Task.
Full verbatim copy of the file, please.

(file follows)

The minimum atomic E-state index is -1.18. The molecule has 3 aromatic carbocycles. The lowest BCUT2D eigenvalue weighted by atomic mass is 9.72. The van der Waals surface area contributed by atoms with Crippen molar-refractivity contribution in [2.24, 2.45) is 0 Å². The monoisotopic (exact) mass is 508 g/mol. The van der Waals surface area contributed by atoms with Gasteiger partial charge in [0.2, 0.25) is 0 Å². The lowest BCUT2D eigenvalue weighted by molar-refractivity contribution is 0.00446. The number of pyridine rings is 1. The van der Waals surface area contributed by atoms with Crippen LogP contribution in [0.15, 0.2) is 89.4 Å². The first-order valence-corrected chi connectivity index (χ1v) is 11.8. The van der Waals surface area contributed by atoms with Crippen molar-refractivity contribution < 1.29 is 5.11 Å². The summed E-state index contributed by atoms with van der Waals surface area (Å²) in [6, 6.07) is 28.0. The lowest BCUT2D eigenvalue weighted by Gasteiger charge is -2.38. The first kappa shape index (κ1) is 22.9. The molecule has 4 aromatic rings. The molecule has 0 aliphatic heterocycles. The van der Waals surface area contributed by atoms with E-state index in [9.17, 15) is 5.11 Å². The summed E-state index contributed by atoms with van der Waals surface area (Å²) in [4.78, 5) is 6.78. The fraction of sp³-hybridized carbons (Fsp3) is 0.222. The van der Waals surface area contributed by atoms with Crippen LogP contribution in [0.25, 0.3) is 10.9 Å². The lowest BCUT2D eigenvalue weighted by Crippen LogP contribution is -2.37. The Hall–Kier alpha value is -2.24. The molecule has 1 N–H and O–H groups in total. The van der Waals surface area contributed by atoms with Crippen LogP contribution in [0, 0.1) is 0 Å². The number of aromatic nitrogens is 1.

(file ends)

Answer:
The minimum atomic E-state index is -1.18. The molecule has 3 aromatic carbocycles. The lowest BCUT2D eigenvalue weighted by atomic mass is 9.72. The van der Waals surface area contributed by atoms with Crippen molar-refractivity contribution in [2.24, 2.45) is 0 Å². The monoisotopic (exact) mass is 508 g/mol. The van der Waals surface area contributed by atoms with Gasteiger partial charge in [0.2, 0.25) is 0 Å². The lowest BCUT2D eigenvalue weighted by molar-refractivity contribution is 0.00446. The number of pyridine rings is 1. The van der Waals surface area contributed by atoms with Crippen LogP contribution in [0.15, 0.2) is 89.4 Å². The first-order valence-corrected chi connectivity index (χ1v) is 11.8. The van der Waals surface area contributed by atoms with Crippen molar-refractivity contribution < 1.29 is 5.11 Å². The summed E-state index contributed by atoms with van der Waals surface area (Å²) in [6, 6.07) is 28.0. The lowest BCUT2D eigenvalue weighted by Gasteiger charge is -2.38. The first kappa shape index (κ1) is 22.9. The molecule has 4 aromatic rings. The molecule has 0 aliphatic heterocycles. The van der Waals surface area contributed by atoms with E-state index in [9.17, 15) is 5.11 Å². The summed E-state index contributed by atoms with van der Waals surface area (Å²) in [4.78, 5) is 6.78. The fraction of sp³-hybridized carbons (Fsp3) is 0.222. The van der Waals surface area contributed by atoms with Crippen LogP contribution in [0.25, 0.3) is 10.9 Å². The lowest BCUT2D eigenvalue weighted by Crippen LogP contribution is -2.37. The Hall–Kier alpha value is -2.24. The molecule has 1 N–H and O–H groups in total. The van der Waals surface area contributed by atoms with Crippen LogP contribution in [0, 0.1) is 0 Å². The number of aromatic nitrogens is 1.